NASA is preparing to crash a spacecraft into an asteroid in an attempt to alter its trajectory. While the asteroid poses no threat to Earth, NASA hopes the test will successfully demonstrate the ability to change the course of a potential planet-killing asteroid.
"This is the only natural disaster that humankind can do something about," Andy Rivkin of the Johns Hopkins Applied Physics Laboratory, which is building the spacecraft for NASA, told ABC News. "And this is our first attempt to kind of take that into our hands, to take our future into our hands that way."
The Double Asteroid Redirection Test (DART) spacecraft is scheduled to launch atop a SpaceX Falcon 9 rocket on Tuesday (November 23) night at 10:21 p.m. PT from Vandenberg Space Force Base in California. It is expected to reach its target in the fall of 2022.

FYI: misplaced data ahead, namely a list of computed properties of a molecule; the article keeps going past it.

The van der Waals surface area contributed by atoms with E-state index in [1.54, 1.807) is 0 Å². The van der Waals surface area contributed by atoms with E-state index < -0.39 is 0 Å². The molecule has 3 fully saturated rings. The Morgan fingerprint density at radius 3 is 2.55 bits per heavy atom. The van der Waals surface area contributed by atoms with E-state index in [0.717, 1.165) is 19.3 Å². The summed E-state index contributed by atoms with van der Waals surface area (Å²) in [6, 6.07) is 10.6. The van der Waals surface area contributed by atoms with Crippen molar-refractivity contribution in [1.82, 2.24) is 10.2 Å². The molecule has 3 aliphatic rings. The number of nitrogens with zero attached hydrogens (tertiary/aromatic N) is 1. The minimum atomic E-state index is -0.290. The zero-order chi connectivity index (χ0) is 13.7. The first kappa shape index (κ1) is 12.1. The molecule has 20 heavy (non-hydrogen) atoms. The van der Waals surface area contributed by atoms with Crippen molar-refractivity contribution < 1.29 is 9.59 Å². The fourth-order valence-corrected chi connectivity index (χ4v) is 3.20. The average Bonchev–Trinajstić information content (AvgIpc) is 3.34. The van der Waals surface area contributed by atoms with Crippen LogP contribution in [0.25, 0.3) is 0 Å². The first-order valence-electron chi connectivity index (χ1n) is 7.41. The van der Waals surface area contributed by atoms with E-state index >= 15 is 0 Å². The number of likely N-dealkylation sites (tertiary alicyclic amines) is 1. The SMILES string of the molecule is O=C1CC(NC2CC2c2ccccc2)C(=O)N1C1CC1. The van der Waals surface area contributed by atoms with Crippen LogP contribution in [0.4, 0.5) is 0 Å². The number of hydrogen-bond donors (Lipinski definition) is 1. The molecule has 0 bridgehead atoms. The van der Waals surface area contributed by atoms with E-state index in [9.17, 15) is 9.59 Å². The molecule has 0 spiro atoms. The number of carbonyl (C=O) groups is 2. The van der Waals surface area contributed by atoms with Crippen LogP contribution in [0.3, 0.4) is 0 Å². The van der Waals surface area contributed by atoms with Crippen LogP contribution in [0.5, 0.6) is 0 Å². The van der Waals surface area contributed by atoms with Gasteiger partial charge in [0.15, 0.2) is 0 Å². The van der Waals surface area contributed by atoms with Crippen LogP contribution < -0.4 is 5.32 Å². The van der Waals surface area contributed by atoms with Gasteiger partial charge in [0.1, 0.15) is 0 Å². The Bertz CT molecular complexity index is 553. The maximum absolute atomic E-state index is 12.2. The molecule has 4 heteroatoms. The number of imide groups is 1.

The craft will travel more than six million miles to reach the asteroid Didymos, which is nearly a half-mile wide. The probe, which is the size of a golf cart, will not impact Didymos. Instead, it will collide with a smaller moonlet known as Dimorphos, which is 525 feet across at a speed of 14,763 mph.
The DART mission will not just be testing the ability to redirect an asteroid. It will also test out newly designed solar arrays that will power the craft as it traverses deep space and an autopilot system that will allow the spacecraft to approach the asteroid at a speed of 15,840 mph. The probe will also provide the first-ever images and data from the moon of an asteroid.
"This incredible mission will use innovative technologies as it autonomously navigates toward the Didymos system, and it is an integral part of NASA's planetary defense program," Andrea Riley, DART program executive, said.